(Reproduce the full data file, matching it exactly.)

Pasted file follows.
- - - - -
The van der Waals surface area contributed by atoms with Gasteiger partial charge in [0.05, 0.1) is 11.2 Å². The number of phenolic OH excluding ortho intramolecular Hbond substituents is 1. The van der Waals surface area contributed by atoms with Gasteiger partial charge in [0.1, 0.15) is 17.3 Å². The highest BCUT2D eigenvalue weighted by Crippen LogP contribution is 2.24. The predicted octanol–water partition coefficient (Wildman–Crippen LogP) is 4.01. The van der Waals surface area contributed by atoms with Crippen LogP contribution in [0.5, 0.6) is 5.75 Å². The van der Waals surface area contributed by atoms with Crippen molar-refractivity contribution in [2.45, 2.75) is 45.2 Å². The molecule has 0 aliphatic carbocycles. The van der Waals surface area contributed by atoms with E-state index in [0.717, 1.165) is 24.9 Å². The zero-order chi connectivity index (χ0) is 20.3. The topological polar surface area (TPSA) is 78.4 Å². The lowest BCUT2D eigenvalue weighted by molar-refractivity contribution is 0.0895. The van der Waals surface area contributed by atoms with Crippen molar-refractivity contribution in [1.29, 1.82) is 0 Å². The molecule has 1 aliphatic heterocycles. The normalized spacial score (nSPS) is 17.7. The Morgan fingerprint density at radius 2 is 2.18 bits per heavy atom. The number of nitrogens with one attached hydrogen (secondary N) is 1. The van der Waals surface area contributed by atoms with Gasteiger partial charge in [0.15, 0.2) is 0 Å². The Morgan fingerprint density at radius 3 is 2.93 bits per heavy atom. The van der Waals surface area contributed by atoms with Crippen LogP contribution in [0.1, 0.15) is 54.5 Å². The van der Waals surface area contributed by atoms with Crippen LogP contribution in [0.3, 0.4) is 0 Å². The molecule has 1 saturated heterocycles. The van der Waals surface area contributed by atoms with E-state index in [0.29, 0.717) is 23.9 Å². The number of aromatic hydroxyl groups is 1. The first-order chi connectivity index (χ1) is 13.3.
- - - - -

The van der Waals surface area contributed by atoms with Gasteiger partial charge in [0.05, 0.1) is 11.2 Å². The number of phenolic OH excluding ortho intramolecular Hbond substituents is 1. The van der Waals surface area contributed by atoms with Gasteiger partial charge in [0.1, 0.15) is 17.3 Å². The highest BCUT2D eigenvalue weighted by Crippen LogP contribution is 2.24. The predicted octanol–water partition coefficient (Wildman–Crippen LogP) is 4.01. The van der Waals surface area contributed by atoms with Crippen LogP contribution in [0.5, 0.6) is 5.75 Å². The van der Waals surface area contributed by atoms with Crippen molar-refractivity contribution in [2.45, 2.75) is 45.2 Å². The molecule has 0 aliphatic carbocycles. The van der Waals surface area contributed by atoms with E-state index in [0.717, 1.165) is 24.9 Å². The zero-order chi connectivity index (χ0) is 20.3. The topological polar surface area (TPSA) is 78.4 Å². The lowest BCUT2D eigenvalue weighted by molar-refractivity contribution is 0.0895. The van der Waals surface area contributed by atoms with Crippen molar-refractivity contribution in [1.29, 1.82) is 0 Å². The molecule has 1 aliphatic heterocycles. The normalized spacial score (nSPS) is 17.7. The Morgan fingerprint density at radius 2 is 2.18 bits per heavy atom. The number of nitrogens with one attached hydrogen (secondary N) is 1. The van der Waals surface area contributed by atoms with Gasteiger partial charge in [0.15, 0.2) is 0 Å². The Morgan fingerprint density at radius 3 is 2.93 bits per heavy atom. The van der Waals surface area contributed by atoms with Crippen LogP contribution in [0.1, 0.15) is 54.5 Å². The van der Waals surface area contributed by atoms with Crippen LogP contribution in [0.3, 0.4) is 0 Å². The molecule has 1 saturated heterocycles. The van der Waals surface area contributed by atoms with E-state index in [0.29, 0.717) is 23.9 Å². The number of aromatic hydroxyl groups is 1. The first-order chi connectivity index (χ1) is 13.3.